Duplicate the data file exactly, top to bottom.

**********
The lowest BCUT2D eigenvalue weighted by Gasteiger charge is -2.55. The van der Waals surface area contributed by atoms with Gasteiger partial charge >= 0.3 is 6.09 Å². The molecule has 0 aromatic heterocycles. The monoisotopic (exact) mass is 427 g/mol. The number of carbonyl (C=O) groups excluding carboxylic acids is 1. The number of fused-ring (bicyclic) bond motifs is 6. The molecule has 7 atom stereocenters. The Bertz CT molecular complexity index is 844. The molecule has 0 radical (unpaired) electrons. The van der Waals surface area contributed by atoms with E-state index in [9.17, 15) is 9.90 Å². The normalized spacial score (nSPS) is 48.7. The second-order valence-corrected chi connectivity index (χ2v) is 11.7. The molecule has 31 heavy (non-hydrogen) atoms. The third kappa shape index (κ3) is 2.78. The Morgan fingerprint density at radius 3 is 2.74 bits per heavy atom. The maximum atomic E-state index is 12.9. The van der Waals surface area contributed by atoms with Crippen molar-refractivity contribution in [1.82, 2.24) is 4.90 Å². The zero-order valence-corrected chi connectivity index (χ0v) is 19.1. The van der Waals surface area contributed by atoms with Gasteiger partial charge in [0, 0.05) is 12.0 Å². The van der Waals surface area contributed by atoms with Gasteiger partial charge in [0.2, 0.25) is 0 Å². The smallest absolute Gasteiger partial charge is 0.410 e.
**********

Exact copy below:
The lowest BCUT2D eigenvalue weighted by Gasteiger charge is -2.55. The van der Waals surface area contributed by atoms with Gasteiger partial charge >= 0.3 is 6.09 Å². The molecule has 0 aromatic heterocycles. The monoisotopic (exact) mass is 427 g/mol. The number of carbonyl (C=O) groups excluding carboxylic acids is 1. The number of fused-ring (bicyclic) bond motifs is 6. The molecule has 7 atom stereocenters. The Bertz CT molecular complexity index is 844. The molecule has 0 radical (unpaired) electrons. The van der Waals surface area contributed by atoms with E-state index in [9.17, 15) is 9.90 Å². The normalized spacial score (nSPS) is 48.7. The second-order valence-corrected chi connectivity index (χ2v) is 11.7. The molecule has 31 heavy (non-hydrogen) atoms. The third kappa shape index (κ3) is 2.78. The Morgan fingerprint density at radius 3 is 2.74 bits per heavy atom. The maximum atomic E-state index is 12.9. The van der Waals surface area contributed by atoms with Crippen molar-refractivity contribution in [1.82, 2.24) is 4.90 Å². The zero-order valence-corrected chi connectivity index (χ0v) is 19.1. The van der Waals surface area contributed by atoms with Gasteiger partial charge in [0, 0.05) is 12.0 Å². The van der Waals surface area contributed by atoms with Gasteiger partial charge in [0.2, 0.25) is 0 Å². The smallest absolute Gasteiger partial charge is 0.410 e.